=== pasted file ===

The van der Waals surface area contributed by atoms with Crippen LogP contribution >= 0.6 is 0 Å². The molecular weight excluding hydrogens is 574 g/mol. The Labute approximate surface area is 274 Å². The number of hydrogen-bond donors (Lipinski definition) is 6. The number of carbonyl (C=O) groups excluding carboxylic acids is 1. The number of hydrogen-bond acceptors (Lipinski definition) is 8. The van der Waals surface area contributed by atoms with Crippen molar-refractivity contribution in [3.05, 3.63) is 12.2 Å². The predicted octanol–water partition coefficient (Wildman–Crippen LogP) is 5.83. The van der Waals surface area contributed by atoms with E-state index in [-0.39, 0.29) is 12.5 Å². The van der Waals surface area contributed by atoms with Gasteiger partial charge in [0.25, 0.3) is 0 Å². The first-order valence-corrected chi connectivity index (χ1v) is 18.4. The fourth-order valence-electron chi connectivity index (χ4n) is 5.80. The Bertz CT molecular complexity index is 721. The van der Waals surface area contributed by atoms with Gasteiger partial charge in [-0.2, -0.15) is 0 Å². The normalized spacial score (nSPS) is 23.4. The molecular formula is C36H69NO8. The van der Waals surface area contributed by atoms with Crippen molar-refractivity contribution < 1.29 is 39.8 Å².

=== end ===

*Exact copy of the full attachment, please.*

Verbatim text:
The van der Waals surface area contributed by atoms with Crippen LogP contribution >= 0.6 is 0 Å². The molecular weight excluding hydrogens is 574 g/mol. The Labute approximate surface area is 274 Å². The number of hydrogen-bond donors (Lipinski definition) is 6. The number of carbonyl (C=O) groups excluding carboxylic acids is 1. The number of hydrogen-bond acceptors (Lipinski definition) is 8. The van der Waals surface area contributed by atoms with Crippen molar-refractivity contribution in [3.05, 3.63) is 12.2 Å². The predicted octanol–water partition coefficient (Wildman–Crippen LogP) is 5.83. The van der Waals surface area contributed by atoms with E-state index in [-0.39, 0.29) is 12.5 Å². The van der Waals surface area contributed by atoms with Gasteiger partial charge in [0.25, 0.3) is 0 Å². The first-order valence-corrected chi connectivity index (χ1v) is 18.4. The fourth-order valence-electron chi connectivity index (χ4n) is 5.80. The Bertz CT molecular complexity index is 721. The van der Waals surface area contributed by atoms with Gasteiger partial charge in [-0.2, -0.15) is 0 Å². The normalized spacial score (nSPS) is 23.4. The molecular formula is C36H69NO8. The van der Waals surface area contributed by atoms with Crippen molar-refractivity contribution < 1.29 is 39.8 Å².